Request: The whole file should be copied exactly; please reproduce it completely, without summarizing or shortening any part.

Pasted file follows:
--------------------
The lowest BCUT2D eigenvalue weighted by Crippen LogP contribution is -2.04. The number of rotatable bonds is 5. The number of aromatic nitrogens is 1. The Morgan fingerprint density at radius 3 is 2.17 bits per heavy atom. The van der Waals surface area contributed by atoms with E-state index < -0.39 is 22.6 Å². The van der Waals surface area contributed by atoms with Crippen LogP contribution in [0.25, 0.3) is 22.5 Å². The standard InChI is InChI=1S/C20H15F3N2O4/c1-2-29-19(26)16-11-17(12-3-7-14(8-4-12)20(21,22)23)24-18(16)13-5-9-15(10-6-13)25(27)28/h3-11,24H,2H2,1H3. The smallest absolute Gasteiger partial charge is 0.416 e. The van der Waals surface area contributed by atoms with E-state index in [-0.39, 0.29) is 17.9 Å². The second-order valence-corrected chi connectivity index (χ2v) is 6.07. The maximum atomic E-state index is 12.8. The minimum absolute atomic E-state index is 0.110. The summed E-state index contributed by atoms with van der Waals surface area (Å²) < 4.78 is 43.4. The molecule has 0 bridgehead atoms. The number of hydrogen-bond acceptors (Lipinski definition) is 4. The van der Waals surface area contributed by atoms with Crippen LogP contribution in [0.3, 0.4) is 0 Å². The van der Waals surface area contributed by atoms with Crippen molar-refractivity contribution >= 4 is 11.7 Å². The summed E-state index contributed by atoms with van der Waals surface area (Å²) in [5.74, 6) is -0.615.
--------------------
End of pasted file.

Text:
The lowest BCUT2D eigenvalue weighted by Crippen LogP contribution is -2.04. The number of rotatable bonds is 5. The number of aromatic nitrogens is 1. The Morgan fingerprint density at radius 3 is 2.17 bits per heavy atom. The van der Waals surface area contributed by atoms with E-state index < -0.39 is 22.6 Å². The van der Waals surface area contributed by atoms with Crippen LogP contribution in [0.25, 0.3) is 22.5 Å². The standard InChI is InChI=1S/C20H15F3N2O4/c1-2-29-19(26)16-11-17(12-3-7-14(8-4-12)20(21,22)23)24-18(16)13-5-9-15(10-6-13)25(27)28/h3-11,24H,2H2,1H3. The smallest absolute Gasteiger partial charge is 0.416 e. The van der Waals surface area contributed by atoms with E-state index in [-0.39, 0.29) is 17.9 Å². The second-order valence-corrected chi connectivity index (χ2v) is 6.07. The maximum atomic E-state index is 12.8. The minimum absolute atomic E-state index is 0.110. The summed E-state index contributed by atoms with van der Waals surface area (Å²) < 4.78 is 43.4. The molecule has 0 bridgehead atoms. The number of hydrogen-bond acceptors (Lipinski definition) is 4. The van der Waals surface area contributed by atoms with Crippen LogP contribution in [0.3, 0.4) is 0 Å². The van der Waals surface area contributed by atoms with Crippen molar-refractivity contribution >= 4 is 11.7 Å². The summed E-state index contributed by atoms with van der Waals surface area (Å²) in [5.74, 6) is -0.615.